Perhaps this is why meditation which attenuates the awareness of, and response to, sense experience is so highly valued? It is only in these refined states that one avoid being swamped by sense experience (Pāli vedanābhitunna) and sees what one needs to see.

Have you seen Jill Bolte Taylor's TED video? I think her experience is very interesting to consider in this kind of discussion - if we over look the fact that she had a massive stroke and focus on the phenomenology of her experience which is so like the experience of the mystics, then I think we get an idea of the kind of experience the Aṣṭa and other prajñāpāramitā texts are getting at.

elisa freschi said...

Thanks for the suggestion, Jayarava. I think you are right. "Mind" is a translation which is too ontologically committed. Unless one explains what one means by this term, the reader runs the risk to presupposes that there is a "thing" called "mind" which can "perform" the activity of thinking or not. On the contrary, if I am understanding enough of Mahāyāna (and perhaps of Indian Buddhism in general), there is no mind apart from the event of thinking (understood in a very broad sense).
Hence, what about "He should not conceive [discursive] thoughts (=the kind of thoughts which postulate a duality between us and the world)"? Then, one could either follow with "In fact, his thinking is not a [conventional] thinking", or "In fact, his thinking is thoughtless (i.e., it does not construe thoughts in the sense referred to above)". By the way, grammatically the fact that the sūtra later speaks of acitta-tā might support your intepretation of acitta as a bahuvrīhi (but other interpretation of the abstract are possible, again, ask Greg Seton).

The only (?) problem, at this point would be: how can s/he interact in the saṃsāra if s/he is to avoid any such sort of thought? "Thoughtless thinking" is not appropriate for worldly interactions. Just like Jill Bolte Taylor's experience (thanks! I had not seen it and I enjoyed it a lot) of non-duality made it impossible for her to make a phone call, speak, read, "see" her arms as being hers, etc. etc. In other words, one would like to imagine the Bodhisattva as a creature who can swift from one level to the other, whose deep insight enables him/her to see the ultimate truth through the conventional one. But a "thoughtless thinking" seems to be incompatible (at least simultaneously incompatible) with ordinary thinking.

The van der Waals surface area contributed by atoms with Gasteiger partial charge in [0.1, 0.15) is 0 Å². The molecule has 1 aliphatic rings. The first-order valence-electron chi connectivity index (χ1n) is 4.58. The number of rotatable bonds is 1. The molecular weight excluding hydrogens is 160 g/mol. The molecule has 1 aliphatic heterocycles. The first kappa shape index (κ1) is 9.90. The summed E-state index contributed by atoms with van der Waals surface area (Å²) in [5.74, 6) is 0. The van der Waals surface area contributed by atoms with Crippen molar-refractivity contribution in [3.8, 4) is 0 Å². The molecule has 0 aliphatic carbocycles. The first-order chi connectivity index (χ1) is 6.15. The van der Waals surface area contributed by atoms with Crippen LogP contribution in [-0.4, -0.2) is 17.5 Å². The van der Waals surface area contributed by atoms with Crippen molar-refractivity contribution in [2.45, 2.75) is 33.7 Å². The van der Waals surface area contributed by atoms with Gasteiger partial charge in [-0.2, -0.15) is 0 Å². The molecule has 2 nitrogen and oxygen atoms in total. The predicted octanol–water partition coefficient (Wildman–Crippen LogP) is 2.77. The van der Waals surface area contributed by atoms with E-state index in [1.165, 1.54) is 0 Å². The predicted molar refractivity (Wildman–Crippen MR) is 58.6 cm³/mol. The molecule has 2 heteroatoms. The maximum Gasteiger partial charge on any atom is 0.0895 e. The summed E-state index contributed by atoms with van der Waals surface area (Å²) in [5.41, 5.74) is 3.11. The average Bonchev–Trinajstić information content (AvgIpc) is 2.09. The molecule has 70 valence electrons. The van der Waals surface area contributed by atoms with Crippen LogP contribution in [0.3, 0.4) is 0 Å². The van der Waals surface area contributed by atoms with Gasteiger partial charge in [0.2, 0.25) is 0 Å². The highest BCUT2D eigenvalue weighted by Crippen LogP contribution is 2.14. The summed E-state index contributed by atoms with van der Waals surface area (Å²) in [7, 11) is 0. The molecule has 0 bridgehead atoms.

Patrick said...

I think citta (Tib. sems, Chin. xin 心) is rather an instant of consciousness the triggering object (causal, âlambhapratyaya?) of which isn't necessarily "outside" the nature of consciousness (cittatâ?) -- this Cittamâtrins & Vijñânavâdins and/or Yogâcâravâdins explain in great details either in sûtras like the Lankâvatâra or in shâstras by Asanga, for instance.

I do not know the Sanskrit Vajracchedikâ (late Guy Bugault had the intention to translate into French), but in chapter 14 of the Chinese version of it by Kumârajîva, the way a bodhisattva thinks goes like this : "s/he must have thoughts (instants of consciousness) without any fixation place" -- 應無所住而生其心, where "wu suo zhu" 無所住 must be apratishthita (Fr. sans "faire fond sur les processus ordinaires de la pensée, de la mémoire, etc.). Pratishthita is when an experience is "fixed". So, the bodhisattva has wordly thoughts but "at the same time" their unborn quality (anutpâdatâ?) is a "luminous & clear" evidence.

You may ask "an evidence for whom" ? For the conventional "I" of the bodhisattva (that's why tenth bhûmi bodhisattvas like Manjushrî and Avalokiteshavara or Samantabhadra are not an undifferenciated brew of I don't what egoless bliss...).

Does it make sense ?